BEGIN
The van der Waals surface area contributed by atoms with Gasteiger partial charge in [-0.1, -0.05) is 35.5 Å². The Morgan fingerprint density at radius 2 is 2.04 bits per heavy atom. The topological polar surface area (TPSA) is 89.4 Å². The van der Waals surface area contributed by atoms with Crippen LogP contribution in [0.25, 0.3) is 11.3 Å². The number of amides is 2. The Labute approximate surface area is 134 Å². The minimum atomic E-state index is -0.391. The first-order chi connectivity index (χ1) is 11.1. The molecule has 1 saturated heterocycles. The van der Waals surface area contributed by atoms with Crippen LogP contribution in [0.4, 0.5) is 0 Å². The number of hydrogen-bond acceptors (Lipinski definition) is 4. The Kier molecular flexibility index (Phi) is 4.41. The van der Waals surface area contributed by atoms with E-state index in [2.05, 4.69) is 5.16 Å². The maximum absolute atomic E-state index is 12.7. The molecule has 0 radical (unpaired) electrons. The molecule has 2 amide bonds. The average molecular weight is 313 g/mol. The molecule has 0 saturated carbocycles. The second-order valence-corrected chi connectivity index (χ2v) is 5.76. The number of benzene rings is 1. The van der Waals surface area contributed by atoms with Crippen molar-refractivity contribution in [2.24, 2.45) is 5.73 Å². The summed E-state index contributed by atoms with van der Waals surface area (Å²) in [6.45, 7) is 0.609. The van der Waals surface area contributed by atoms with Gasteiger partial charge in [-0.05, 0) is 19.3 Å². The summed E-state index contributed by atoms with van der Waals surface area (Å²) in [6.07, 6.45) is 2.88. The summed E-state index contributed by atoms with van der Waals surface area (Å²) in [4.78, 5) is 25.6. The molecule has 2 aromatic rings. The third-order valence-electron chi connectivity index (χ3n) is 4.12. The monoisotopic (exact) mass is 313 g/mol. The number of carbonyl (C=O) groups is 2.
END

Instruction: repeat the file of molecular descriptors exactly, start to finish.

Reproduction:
The van der Waals surface area contributed by atoms with Gasteiger partial charge in [-0.1, -0.05) is 35.5 Å². The Morgan fingerprint density at radius 2 is 2.04 bits per heavy atom. The topological polar surface area (TPSA) is 89.4 Å². The van der Waals surface area contributed by atoms with Crippen LogP contribution in [0.25, 0.3) is 11.3 Å². The number of amides is 2. The Labute approximate surface area is 134 Å². The minimum atomic E-state index is -0.391. The first-order chi connectivity index (χ1) is 11.1. The molecule has 1 saturated heterocycles. The van der Waals surface area contributed by atoms with Crippen LogP contribution in [0.4, 0.5) is 0 Å². The number of hydrogen-bond acceptors (Lipinski definition) is 4. The Kier molecular flexibility index (Phi) is 4.41. The van der Waals surface area contributed by atoms with E-state index in [2.05, 4.69) is 5.16 Å². The maximum absolute atomic E-state index is 12.7. The molecule has 0 radical (unpaired) electrons. The molecule has 2 amide bonds. The average molecular weight is 313 g/mol. The molecule has 0 saturated carbocycles. The second-order valence-corrected chi connectivity index (χ2v) is 5.76. The number of benzene rings is 1. The van der Waals surface area contributed by atoms with Crippen molar-refractivity contribution in [2.24, 2.45) is 5.73 Å². The summed E-state index contributed by atoms with van der Waals surface area (Å²) in [6.45, 7) is 0.609. The van der Waals surface area contributed by atoms with Gasteiger partial charge in [-0.05, 0) is 19.3 Å². The summed E-state index contributed by atoms with van der Waals surface area (Å²) in [6.07, 6.45) is 2.88. The summed E-state index contributed by atoms with van der Waals surface area (Å²) in [4.78, 5) is 25.6. The molecule has 2 aromatic rings. The third-order valence-electron chi connectivity index (χ3n) is 4.12. The monoisotopic (exact) mass is 313 g/mol. The number of carbonyl (C=O) groups is 2.